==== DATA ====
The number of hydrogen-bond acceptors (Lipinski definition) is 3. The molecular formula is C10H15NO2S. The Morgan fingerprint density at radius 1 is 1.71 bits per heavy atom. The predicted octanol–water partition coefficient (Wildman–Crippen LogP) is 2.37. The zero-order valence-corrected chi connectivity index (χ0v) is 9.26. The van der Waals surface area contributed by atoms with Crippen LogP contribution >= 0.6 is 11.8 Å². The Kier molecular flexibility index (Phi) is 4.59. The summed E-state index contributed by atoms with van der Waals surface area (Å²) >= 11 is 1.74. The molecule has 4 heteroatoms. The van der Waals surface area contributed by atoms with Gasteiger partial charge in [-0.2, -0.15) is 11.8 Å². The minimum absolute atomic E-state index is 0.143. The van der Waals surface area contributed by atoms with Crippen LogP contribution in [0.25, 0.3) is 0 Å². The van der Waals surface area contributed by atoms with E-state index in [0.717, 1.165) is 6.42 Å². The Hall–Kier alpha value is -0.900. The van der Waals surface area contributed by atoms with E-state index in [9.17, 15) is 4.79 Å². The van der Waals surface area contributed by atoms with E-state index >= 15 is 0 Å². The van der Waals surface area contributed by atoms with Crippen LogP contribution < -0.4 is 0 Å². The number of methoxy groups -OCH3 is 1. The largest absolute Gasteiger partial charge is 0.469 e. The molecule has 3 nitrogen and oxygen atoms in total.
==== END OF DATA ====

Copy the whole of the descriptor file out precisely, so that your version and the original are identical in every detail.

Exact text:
The number of hydrogen-bond acceptors (Lipinski definition) is 3. The molecular formula is C10H15NO2S. The Morgan fingerprint density at radius 1 is 1.71 bits per heavy atom. The predicted octanol–water partition coefficient (Wildman–Crippen LogP) is 2.37. The zero-order valence-corrected chi connectivity index (χ0v) is 9.26. The van der Waals surface area contributed by atoms with Crippen LogP contribution >= 0.6 is 11.8 Å². The Kier molecular flexibility index (Phi) is 4.59. The summed E-state index contributed by atoms with van der Waals surface area (Å²) >= 11 is 1.74. The molecule has 4 heteroatoms. The van der Waals surface area contributed by atoms with Gasteiger partial charge in [-0.2, -0.15) is 11.8 Å². The minimum absolute atomic E-state index is 0.143. The van der Waals surface area contributed by atoms with Crippen LogP contribution in [0.25, 0.3) is 0 Å². The van der Waals surface area contributed by atoms with E-state index in [0.717, 1.165) is 6.42 Å². The Hall–Kier alpha value is -0.900. The van der Waals surface area contributed by atoms with E-state index in [9.17, 15) is 4.79 Å². The van der Waals surface area contributed by atoms with E-state index >= 15 is 0 Å². The van der Waals surface area contributed by atoms with Crippen LogP contribution < -0.4 is 0 Å². The number of methoxy groups -OCH3 is 1. The largest absolute Gasteiger partial charge is 0.469 e. The molecule has 3 nitrogen and oxygen atoms in total.